Historically, a state’s legal code has been assumed to stop at its borders. And for the most part, states have not prosecuted residents who leave to do something that is legal at their destination but illegal at home. “Before it became legalized in most places, people would travel to Las Vegas or Atlantic City to gamble, without fear that their home state would come back and charge them with a crime,” says David S. Cohen, another author of the article and an associate professor at Drexel University’s Thomas R. Kline School of Law. “Anti-gambling moralists existed, but they weren’t chomping at the bit to make sure that people didn’t go to Las Vegas. But anti-abortion extremists are chomping at the bit to stop as many abortions as possible, and this uncertain body of case law is going to provide an opportunity for them to test the waters.”
This spring, Missouri considered, but did not pass, a measure that would have criminalized out-of-state travel for an abortion, creating a bounty-hunter incentive similar to Texas’ new anti-abortion law to enforce it. Exercising “extraterritoriality,” or trying to enforce one state’s laws inside the jurisdiction of another state, would be a new frontier in abortion restriction, but in a post-Roe world, legal scholars can’t rule it out. In New York, which has declared itself a safe-harbor state for abortion, legislators have introduced a bill to protect abortion providers from being extradited to anti-abortion states for prosecution, and Connecticut has passed a law that protects against extradition and also judgments handed down in other states.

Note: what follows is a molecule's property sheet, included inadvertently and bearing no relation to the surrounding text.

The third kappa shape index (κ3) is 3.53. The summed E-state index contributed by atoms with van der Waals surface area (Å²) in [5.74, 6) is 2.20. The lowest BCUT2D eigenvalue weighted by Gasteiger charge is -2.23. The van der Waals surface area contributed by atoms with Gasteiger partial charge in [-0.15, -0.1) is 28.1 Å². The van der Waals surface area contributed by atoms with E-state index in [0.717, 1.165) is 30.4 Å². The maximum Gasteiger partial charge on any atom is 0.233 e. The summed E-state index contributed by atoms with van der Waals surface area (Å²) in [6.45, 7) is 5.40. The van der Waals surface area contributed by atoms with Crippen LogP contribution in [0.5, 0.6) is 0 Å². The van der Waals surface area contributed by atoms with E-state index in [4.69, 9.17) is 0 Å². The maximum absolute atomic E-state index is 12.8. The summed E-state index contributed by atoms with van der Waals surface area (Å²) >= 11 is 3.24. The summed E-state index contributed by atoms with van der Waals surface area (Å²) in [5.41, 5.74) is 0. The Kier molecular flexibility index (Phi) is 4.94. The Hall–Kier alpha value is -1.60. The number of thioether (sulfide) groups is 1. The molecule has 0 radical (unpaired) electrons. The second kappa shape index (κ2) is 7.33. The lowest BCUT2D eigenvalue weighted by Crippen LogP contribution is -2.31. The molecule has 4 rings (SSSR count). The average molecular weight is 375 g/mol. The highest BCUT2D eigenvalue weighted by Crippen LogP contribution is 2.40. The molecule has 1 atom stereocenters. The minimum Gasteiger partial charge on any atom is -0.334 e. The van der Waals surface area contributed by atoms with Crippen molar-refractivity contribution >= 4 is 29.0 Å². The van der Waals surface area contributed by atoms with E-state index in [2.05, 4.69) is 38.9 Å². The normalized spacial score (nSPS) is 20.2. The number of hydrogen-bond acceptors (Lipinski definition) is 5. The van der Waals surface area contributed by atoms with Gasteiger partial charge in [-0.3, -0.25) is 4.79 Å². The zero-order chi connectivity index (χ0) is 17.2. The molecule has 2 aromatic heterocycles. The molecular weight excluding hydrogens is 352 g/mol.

Collisions between the legal codes of states as people cross their borders—or medications do, or the internet does—is just one conflict that might arise. Cross-border travel and interstate commerce are constitutionally protected, for instance, and delivering the mail is a federal project. Approving the safety and sale of pharmaceuticals nationwide is the responsibility of the FDA. GenBioPro, which manufactures mifepristone, is suing the state of Mississippi because its restrictions on the drug’s availability are stricter than what the FDA has set.
“The federal government has control over the mail, and the federal government also has control over whether a medication can be available and sold in the US,” says Khiara M. Bridges, a professor of law at the UC Berkeley School of Law. “So we expect a conflict between a state’s ability to regulate the practice of medicine and the federal government’s ability to regulate the availability of any medication in the US.”
The reproductive-law scholars watching this slow-motion crash predict that legislators in anti-abortion states won’t wait for courts to rule on these conflicts before acting to roll back abortion access. They expect those states to go ahead with imposing restrictions on the privacy of the mail, the movement of goods between states, the prerogatives of other states to direct the conduct of health care—and to keep doing so until a decision at some level of the court system tells the infringing states that they have overreached.
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